John Chapman holding a child in Afghanistan.
The night infiltration began March 3. The reconnaissance team aboard the Chinook, call sign Razor 03, was unaware of the hornet’s nest of al-Qaida forces they were about to encounter. Their overall mission was to establish a reconnaissance position in the Shah-i-Kot Valley in southeastern Afghanistan.
After the assault began, a Navy SEAL, Petty Officer 1st Class Neil Roberts, fell out of the helicopter, which then crash-landed about four miles away.
Senior Chief Special Warfare Operator Britt K. Slabinski led the SEAL Team 6 unit, known as Mako 30, to which Chapman was assigned back up the ridge on another helicopter, designated as Razor 04. Chapman began calling in airstrikes from AC-130 gunships circling overhead before returning with Slabinski and five other members around 4:27 a.m. local time.
Slabinski, now a retired master chief, was awarded the Medal of Honor in May, 2018 for his own heroism during the costly battle.
The team’s new objective was to rescue Roberts on the mountainside, which would become known as “Roberts Ridge.” Roberts did not survive.
Chapman ran ahead of his teammates, taking fire from multiple directions. He dug himself into a World War II-style pillbox that was chest-deep and hardened, designated as Bunker 01, officials said. He was 10 meters from a second bunker, but left cover to engage the al-Qaida forces.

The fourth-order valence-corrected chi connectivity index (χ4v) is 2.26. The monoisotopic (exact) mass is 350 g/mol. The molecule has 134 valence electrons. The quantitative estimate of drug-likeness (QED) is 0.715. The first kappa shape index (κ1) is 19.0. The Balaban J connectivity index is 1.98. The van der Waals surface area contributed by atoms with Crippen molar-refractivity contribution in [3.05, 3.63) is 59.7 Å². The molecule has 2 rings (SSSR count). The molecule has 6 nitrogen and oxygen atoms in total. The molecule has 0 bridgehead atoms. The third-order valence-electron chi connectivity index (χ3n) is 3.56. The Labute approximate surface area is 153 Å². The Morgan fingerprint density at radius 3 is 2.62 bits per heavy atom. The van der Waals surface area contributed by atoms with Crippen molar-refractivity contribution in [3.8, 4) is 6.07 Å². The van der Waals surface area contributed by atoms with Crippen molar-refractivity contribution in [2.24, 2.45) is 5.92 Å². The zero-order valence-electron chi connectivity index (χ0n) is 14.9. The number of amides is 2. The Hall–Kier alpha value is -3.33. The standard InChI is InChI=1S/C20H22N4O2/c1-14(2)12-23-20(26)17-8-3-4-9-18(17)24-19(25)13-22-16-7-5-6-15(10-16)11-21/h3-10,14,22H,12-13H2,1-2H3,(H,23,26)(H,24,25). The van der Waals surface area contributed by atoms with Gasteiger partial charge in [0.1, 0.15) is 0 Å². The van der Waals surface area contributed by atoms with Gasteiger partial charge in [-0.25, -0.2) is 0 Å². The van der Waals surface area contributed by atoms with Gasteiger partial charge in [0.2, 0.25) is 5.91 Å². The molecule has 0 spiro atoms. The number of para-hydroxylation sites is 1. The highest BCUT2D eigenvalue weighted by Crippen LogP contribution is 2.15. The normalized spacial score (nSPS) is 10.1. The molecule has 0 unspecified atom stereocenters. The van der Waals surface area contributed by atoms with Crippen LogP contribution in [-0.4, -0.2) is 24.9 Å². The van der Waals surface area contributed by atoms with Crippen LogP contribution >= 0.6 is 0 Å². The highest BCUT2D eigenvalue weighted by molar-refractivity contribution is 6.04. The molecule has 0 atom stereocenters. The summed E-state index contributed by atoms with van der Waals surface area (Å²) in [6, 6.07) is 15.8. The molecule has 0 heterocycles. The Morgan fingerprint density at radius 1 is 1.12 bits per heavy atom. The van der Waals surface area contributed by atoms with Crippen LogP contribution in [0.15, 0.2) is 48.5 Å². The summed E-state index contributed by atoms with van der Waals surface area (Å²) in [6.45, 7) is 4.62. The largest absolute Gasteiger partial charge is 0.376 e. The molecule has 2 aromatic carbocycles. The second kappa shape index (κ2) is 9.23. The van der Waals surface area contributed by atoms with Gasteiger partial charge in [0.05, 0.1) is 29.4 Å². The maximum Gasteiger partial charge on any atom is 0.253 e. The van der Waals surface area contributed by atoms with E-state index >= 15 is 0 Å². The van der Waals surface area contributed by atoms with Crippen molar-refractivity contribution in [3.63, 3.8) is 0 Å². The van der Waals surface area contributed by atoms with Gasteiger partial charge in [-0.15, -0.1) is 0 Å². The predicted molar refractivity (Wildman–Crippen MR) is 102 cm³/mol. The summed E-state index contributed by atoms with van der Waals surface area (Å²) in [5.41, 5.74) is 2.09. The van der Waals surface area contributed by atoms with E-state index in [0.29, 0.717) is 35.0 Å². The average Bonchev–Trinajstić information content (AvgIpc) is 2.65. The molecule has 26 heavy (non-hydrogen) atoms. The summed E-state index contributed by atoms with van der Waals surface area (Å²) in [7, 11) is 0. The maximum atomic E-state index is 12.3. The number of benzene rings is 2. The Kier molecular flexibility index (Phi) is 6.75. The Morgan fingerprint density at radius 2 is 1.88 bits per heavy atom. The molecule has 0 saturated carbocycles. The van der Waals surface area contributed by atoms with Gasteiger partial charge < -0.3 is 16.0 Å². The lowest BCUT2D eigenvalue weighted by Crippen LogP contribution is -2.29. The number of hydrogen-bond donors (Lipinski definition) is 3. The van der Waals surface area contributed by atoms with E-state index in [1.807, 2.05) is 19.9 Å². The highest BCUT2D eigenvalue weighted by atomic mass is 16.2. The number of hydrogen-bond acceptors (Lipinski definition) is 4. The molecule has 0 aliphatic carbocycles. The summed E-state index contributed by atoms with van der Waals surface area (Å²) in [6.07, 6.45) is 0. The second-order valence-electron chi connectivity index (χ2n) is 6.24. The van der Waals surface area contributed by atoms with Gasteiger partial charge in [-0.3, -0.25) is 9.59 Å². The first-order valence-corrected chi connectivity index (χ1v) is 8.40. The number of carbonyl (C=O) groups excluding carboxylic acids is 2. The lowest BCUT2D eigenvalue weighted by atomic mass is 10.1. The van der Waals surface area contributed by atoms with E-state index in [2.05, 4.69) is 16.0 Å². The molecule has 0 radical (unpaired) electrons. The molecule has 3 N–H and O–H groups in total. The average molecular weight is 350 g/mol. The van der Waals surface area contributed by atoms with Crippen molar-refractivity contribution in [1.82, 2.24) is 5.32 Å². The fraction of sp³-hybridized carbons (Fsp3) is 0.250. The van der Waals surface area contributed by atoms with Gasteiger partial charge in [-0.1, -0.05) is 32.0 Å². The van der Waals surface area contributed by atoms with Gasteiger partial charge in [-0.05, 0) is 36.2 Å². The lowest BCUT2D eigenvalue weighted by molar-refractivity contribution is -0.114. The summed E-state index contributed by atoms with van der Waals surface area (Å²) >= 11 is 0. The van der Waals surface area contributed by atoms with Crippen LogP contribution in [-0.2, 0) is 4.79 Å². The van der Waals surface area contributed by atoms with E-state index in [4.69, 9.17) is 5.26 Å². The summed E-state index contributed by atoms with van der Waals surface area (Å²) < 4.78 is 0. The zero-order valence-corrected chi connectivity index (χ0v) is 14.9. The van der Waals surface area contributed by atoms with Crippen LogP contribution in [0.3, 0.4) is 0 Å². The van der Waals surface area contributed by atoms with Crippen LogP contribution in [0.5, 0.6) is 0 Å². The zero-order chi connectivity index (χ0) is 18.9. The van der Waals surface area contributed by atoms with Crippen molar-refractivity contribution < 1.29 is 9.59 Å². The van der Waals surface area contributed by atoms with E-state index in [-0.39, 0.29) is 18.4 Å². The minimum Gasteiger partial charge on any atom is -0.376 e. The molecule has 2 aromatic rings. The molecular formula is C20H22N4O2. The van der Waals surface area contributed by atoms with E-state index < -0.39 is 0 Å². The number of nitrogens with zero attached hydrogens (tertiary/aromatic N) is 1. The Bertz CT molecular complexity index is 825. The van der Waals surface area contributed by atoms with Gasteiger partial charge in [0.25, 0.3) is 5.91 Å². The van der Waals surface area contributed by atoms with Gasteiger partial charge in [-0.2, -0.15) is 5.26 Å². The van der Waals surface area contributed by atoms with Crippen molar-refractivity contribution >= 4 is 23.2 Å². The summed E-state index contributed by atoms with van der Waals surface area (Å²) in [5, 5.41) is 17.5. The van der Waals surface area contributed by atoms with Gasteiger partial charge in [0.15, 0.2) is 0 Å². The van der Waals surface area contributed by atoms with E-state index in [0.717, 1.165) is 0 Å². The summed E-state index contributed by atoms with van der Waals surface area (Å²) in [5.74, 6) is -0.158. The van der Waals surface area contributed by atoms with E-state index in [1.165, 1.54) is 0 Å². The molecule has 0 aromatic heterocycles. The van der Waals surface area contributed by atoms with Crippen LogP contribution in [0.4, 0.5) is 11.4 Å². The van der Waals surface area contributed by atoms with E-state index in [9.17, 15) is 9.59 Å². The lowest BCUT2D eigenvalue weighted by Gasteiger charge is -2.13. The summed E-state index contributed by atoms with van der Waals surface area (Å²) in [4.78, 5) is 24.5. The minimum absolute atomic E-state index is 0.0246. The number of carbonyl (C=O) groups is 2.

At 4:42 a.m., U.S. forces with night-vision goggles observed Chapman falling in battle.
Statements from a nearby Army and Air Force reconnaissance team helped investigators prove that a U.S. service member was on the ridge alone, fighting from a bunker position — Bunker 01.
The second, five-member reconnaissance team was three miles away, listening to Chapman’s radio calls.
“I am absolutely positive [it] was John’s voice. I have no doubt whatsoever,” said one unnamed witness quoted in the months-long investigation, as cited by the Air Force.
“They saw somebody fighting against the enemy from that bunker position for an extended period of time,” the special tactics officer said. “They heard the enemy talking about the American on the mountaintop … And the enemy was talking excitedly — ‘An American! An American! An American!’ — and they were actually planning their assault.”
Meanwhile, another special tactics airman on the same radio frequency heard Chapman transmitting his call sign — MAKO 30C.
Two AC-130 gunships, dubbed “Grim 33” and “Grim 32,” were circling overhead alongside an MQ-1 Predator drone. The three were capturing different angles of the firefight below, although gaps in coverage existed for technical reasons or repositioning.
Grim 32 used a low-light TV sensor that could see various infrared markers, such as reflective tape on Chapman’s body armor as well as strobes from his scope.